2007 Portability Study: Portability on the menu

Portability continues to be a big part of most foodservice operators’ business, according to the 2007 FoodService Director Study on Portability.

“The menu is still upscale, but the items are things that can be prepared quickly,” says Foley.

Enhancing portability was on the minds of executives of Eurest Dining Services, a division of Compass Group, when they took a coffee bar and converted it to a full-fledged cafeteria. Caffe Ritazza debuted last year on the ground floor of the SunTrust bank in Orlando, Fla., and features entrées, specialty sandwiches and salads, soups and desserts. Dan Cramer, first vice president and corporate dining manager for SunTrust, called the conversion “the best utilization of space,” and a way to provide customers with a wide variety of items that can be picked up quickly and eaten in or taken away.

Operators say that when it comes to take-out foods, just about anything that can be put in a container can, and is, taken away from the cafeteria. Fresh-made tends to be more popular than pre-packaged, according to the survey, with entrees off the serving line accounting for 21% of the total take-out business, on average, and deli sandwiches making up another 15%. Pre-wrapped sandwiches represent another 15%, while ready-to-go entrees in refrigerated cases are less than 5% of the total.

Lunch foods tend to make up a bigger part of the take-away business than breakfast foods, as only 11% of portable business is in either breakfast to order or pre-packaged breakfast foods. Interestingly, although long-term care facilities do not do much grab-and-go business, those that do see 44% of their business from fresh-made entrees (31%) and sandwiches (13%).

The desire for portability causes operators to consider making popular foods more portable. One example is Aramark’s Corporate Services group, which has created an interesting twist on the panini. According to Scott Keats, director of culinary development for the division, the company simply took panini ingredients and placed them on a smaller ciabatta roll and is marketing it as a “minini.”

Promoting portability plays a relatively minor role in the take-away equation, with fewer than 19% saying they are looking at such ideas as couponing, discounting or e-mail promotions as business builders. College operators are most likely to use promotional gimmicks (30%) and elementary and secondary schools least likely (8%).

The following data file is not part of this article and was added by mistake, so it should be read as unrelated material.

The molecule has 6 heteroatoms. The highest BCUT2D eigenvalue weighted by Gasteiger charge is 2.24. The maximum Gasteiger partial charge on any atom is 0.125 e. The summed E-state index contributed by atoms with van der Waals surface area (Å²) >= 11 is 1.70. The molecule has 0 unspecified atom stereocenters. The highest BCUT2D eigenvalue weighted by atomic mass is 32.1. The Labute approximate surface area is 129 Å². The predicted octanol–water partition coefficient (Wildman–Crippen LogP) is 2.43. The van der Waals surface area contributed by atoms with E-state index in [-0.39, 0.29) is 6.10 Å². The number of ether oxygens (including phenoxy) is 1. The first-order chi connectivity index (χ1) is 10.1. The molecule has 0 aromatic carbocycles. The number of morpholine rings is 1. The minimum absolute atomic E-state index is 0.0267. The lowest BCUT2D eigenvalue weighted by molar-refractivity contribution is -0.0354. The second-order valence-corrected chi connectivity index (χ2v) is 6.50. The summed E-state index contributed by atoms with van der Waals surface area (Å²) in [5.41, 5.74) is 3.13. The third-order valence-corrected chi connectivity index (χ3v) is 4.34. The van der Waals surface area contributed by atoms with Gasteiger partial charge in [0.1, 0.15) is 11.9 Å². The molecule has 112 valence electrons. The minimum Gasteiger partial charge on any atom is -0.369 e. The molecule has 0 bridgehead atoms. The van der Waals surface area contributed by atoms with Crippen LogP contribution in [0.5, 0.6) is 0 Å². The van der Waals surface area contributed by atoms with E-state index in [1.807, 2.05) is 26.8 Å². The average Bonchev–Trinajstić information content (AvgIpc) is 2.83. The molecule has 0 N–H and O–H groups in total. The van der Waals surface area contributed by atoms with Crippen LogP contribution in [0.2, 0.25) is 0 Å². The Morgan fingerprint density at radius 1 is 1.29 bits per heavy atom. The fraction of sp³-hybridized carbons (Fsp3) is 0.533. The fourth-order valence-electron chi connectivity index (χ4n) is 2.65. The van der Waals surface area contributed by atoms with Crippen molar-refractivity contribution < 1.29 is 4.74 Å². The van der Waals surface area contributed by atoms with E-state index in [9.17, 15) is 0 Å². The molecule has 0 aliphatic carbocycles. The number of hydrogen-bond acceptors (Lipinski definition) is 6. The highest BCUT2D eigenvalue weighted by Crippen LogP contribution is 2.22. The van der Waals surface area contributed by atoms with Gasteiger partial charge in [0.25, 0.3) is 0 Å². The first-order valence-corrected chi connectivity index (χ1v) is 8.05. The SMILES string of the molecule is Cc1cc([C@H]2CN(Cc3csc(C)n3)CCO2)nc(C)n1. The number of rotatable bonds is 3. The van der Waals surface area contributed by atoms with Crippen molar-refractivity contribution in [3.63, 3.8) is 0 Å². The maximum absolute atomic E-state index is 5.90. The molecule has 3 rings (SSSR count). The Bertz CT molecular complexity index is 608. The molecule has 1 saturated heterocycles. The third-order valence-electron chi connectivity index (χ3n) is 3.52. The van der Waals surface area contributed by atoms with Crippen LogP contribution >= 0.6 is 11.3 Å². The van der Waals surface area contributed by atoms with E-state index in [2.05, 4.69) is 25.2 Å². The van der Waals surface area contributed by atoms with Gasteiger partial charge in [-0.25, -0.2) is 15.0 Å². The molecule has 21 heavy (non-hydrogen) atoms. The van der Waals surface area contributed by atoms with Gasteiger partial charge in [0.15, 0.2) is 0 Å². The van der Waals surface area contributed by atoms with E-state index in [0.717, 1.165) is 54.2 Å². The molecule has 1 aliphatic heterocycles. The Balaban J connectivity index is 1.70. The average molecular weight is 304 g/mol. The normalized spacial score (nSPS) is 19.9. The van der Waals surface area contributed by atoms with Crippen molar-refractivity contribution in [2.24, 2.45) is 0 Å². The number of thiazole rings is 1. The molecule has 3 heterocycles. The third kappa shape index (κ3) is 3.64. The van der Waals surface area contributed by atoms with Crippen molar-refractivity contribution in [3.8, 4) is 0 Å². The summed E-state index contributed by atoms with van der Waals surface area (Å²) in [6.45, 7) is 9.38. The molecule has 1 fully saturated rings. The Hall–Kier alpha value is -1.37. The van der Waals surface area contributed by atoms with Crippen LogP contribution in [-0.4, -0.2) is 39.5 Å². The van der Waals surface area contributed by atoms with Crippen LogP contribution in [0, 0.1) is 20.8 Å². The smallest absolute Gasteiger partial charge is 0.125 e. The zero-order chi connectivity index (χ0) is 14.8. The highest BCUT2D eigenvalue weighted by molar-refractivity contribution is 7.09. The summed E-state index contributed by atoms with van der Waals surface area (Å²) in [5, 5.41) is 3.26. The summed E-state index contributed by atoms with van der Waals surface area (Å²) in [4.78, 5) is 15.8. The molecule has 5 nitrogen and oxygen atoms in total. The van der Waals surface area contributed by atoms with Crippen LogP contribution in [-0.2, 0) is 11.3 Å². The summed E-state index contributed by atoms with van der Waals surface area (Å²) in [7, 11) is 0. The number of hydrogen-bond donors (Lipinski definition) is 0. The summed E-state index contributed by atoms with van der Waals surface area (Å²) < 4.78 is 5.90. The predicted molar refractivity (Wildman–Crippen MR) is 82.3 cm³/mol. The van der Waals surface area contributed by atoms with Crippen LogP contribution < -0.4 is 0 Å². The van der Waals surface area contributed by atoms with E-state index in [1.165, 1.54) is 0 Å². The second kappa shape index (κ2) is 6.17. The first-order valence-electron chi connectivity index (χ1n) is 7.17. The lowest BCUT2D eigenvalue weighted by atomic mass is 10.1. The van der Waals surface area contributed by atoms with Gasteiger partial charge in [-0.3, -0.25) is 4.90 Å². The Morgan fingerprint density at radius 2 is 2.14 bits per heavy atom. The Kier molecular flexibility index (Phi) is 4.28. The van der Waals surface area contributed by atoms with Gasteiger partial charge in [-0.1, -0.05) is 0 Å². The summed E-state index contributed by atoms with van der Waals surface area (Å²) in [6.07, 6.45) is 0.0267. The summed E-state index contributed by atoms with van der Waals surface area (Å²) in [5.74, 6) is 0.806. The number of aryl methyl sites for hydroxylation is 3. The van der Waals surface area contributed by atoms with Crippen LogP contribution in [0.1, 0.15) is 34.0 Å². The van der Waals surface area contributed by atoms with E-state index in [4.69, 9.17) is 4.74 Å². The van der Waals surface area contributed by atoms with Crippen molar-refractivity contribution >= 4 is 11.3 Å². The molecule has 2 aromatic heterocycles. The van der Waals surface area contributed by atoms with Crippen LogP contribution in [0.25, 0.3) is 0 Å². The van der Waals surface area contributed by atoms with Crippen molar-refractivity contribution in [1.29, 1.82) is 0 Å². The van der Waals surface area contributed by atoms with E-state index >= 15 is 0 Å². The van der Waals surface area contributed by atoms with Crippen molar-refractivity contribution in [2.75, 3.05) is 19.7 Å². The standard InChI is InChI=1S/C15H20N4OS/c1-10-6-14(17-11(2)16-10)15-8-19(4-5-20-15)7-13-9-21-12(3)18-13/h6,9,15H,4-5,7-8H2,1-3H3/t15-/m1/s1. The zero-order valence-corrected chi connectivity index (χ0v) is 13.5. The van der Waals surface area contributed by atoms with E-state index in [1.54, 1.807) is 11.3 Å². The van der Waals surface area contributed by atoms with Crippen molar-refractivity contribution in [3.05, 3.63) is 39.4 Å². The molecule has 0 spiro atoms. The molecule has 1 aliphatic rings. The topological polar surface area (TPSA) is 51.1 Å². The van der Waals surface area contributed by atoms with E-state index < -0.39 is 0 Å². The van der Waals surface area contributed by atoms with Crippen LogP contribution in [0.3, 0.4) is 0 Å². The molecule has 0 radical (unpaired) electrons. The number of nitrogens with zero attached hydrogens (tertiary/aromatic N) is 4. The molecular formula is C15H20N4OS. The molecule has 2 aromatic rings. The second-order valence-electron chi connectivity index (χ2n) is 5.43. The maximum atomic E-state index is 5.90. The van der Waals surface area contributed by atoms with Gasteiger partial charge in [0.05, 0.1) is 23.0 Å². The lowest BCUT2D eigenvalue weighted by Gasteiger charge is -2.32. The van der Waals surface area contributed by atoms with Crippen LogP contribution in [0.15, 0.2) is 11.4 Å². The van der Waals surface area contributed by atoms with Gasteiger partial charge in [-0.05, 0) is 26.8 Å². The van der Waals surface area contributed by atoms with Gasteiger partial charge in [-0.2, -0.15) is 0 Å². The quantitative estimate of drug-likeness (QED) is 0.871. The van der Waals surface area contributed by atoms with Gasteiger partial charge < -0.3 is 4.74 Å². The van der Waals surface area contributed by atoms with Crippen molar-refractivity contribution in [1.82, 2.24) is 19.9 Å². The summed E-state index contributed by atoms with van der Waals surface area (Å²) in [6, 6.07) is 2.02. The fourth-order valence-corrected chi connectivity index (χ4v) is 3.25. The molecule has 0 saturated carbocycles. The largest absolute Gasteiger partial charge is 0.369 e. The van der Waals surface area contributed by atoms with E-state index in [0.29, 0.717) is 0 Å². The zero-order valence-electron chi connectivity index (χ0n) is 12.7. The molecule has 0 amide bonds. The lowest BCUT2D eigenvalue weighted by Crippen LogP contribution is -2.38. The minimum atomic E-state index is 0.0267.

More From FoodService Director

Menu Development
pho bowl

Achieving authenticity can be tricky. Late last year, Oberlin College landed in the news when students protested the way dining services at the Ohio school was botching ethnic food, serving up inauthentic versions of Asian and Middle Eastern dishes. It’s a challenge other operators are confronting, too, often tapping staff and patrons for inspiration.

At 260-bed Children’s Healthcare of Atlanta Scottish Rite, Executive Chef Bradley Czajka, himself of Polish-Ukrainian descent, started Global Stations as a way to recognize the diversity of cultures at the hospital. “We have such an...

Menu Development
sweet pea ravioli

On any given night at the Wake Robin senior living facility in Shelburne, Vt., residents may find spring sweet pea and mascarpone ravioli with white wine cream sauce or acorn squash stuffed with quinoa and cranberries on the menu. These dishes, along with a new sweet-potato burger topped with cilantro aioli, aren’t just delicious, says Director of Dining Services Kathy King. They’re also completely vegetarian.

The popularity of Meatless Mondays and the growing number of people who call themselves “flexitarians” have impacted menu development in every noncommercial sector. Although...

Managing Your Business
umass amherst food

Restaurateurs in Amherst, Mass., aren’t happy with UMass Dining .

Registered dietitian Dianne Sutherland told local NBC affiliate WWLP News in May that the high quality of food served on campus means students aren’t visiting neighborhood eateries as frequently as those businesses might like.

“Even our vendors who we work with, they get complaints from the restaurants that students are staying on campus,” she said. “They are already paying for the food; why should they [go] off campus to eat?” More than 19,000 Amherst students are on a meal plan—6,000 of whom live off campus...

Ideas and Innovation
lettuce eat dining

Forced to battle crumbling infrastructure and a constant churn of trends, sometimes the best way to save a foodservice operation is to change it entirely. As Steve Mangan, director of dining at the University of Michigan, puts it, “At some point when your building starts to fail, the cost of maintenance stands out.” But for operators with limited budgets, the challenge is discerning the right time to do so—and how far to take it.

At Jefferson High School, change came because little worked anymore. The Cedar Rapids, Iowa, school’s cafeteria hadn’t been updated since 1957; students...

FSD Resources